Now you need to look at the range of options available to you. Remember, at this stage you aren’t looking to apply filters for things you do or don’t like. You are looking at what you CAN do.

Let’s start with a regular income, and work the example through just to see how the process works. The range of options available to you include :

  • Interest from cash in the bank.
  • Term deposits, with interest paid monthly, quarterly, at maturity or on some other basis.
  • Commercial, residential, industrial, leisure or office property. You would expect that any could provide a solid rental income to you from the contracts tenants sign.
  • Listed shares or securities. This could include shares in companies right through to fixed income notes and other types of fixed income investments.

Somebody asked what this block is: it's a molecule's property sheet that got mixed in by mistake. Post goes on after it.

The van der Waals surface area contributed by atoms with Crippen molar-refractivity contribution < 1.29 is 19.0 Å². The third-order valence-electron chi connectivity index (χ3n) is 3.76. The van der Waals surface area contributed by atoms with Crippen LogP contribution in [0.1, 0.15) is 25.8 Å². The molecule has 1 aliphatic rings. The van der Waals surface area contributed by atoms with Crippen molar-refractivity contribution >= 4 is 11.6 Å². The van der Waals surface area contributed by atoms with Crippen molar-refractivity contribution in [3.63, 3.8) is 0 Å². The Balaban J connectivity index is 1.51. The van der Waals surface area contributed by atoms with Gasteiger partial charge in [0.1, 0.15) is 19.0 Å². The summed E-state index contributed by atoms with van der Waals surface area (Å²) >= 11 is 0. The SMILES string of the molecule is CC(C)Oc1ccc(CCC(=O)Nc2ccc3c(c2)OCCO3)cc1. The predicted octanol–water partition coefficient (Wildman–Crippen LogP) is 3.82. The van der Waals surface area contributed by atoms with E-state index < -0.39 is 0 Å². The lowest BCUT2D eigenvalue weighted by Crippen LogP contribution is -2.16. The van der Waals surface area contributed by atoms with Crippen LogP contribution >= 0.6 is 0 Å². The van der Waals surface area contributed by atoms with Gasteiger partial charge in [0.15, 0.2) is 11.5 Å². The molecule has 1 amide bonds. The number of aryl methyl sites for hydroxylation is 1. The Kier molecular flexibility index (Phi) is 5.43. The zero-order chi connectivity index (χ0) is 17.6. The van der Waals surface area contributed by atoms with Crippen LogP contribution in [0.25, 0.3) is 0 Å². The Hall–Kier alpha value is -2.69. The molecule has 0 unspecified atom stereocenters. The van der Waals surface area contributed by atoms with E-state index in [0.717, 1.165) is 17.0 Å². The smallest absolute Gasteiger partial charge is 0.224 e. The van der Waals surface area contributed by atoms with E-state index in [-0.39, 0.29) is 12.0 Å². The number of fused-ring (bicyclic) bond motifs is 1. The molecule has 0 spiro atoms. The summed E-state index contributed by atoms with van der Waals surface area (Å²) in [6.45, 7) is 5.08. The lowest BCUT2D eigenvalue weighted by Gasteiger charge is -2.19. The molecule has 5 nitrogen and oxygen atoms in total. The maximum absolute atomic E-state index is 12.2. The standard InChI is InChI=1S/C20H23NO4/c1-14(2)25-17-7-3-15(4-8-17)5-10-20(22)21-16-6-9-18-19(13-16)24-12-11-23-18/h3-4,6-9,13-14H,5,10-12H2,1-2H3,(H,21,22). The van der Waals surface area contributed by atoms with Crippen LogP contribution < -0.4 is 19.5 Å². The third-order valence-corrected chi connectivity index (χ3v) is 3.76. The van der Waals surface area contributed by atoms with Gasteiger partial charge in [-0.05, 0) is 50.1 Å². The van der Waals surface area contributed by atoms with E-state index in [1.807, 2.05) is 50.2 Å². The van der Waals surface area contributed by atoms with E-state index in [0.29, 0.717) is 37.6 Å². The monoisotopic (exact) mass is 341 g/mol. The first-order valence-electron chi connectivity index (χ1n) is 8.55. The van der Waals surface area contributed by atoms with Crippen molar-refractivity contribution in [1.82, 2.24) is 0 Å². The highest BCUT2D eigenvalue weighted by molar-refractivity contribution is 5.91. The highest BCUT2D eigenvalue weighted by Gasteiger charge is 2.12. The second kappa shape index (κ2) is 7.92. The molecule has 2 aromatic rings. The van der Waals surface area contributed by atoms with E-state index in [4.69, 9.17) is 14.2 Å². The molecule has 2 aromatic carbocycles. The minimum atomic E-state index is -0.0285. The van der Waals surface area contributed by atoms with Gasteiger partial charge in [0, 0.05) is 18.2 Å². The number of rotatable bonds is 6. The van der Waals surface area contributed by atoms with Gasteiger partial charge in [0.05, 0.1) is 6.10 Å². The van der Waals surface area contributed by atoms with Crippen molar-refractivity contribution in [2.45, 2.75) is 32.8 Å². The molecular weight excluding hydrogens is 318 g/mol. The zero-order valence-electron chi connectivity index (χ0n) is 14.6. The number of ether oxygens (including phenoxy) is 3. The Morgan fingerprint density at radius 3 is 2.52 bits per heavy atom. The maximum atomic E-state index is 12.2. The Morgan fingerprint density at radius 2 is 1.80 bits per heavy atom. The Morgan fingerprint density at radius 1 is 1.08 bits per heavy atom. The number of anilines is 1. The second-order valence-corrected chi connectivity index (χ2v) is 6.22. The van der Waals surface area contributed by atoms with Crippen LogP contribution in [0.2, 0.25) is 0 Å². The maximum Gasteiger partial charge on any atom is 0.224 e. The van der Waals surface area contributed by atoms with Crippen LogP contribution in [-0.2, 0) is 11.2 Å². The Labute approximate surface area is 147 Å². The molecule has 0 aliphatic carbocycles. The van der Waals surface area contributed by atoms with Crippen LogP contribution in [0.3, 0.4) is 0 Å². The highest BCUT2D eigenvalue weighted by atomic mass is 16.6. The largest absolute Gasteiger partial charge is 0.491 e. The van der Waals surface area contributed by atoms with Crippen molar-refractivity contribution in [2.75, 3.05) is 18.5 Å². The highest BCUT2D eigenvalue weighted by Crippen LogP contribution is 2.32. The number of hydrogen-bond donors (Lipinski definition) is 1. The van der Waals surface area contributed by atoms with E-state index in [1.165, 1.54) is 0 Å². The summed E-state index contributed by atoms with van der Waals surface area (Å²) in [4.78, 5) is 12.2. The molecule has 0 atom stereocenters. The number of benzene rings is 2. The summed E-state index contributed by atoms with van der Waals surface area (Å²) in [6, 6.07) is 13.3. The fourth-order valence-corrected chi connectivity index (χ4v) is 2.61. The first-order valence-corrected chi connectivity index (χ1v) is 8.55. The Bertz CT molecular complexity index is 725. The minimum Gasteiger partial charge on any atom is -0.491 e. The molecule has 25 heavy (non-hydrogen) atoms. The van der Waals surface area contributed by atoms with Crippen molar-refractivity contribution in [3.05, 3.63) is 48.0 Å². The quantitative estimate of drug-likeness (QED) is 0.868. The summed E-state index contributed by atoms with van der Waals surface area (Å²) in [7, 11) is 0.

• A business income. You could invest directly into a business and earn an income from the profits of the business.
  • Trading activity. You could earn money buying and selling bric-a-brac at local markets; trading shares, gold, silver, antiques, collectables and works of art. The money you have available for investment is used to set up the operations or provide working capital go help you earn that income target you are after.

 If you can come up with more alternatives, just add them to the list.

Now you can start to apply a few ‘filters’ that will help to clarify which of these options is plausible and potentially appropriate. To do this, you consider some of the limitations to your capacity and abilities. A few examples :

  • How much cash do you have available as starting capital?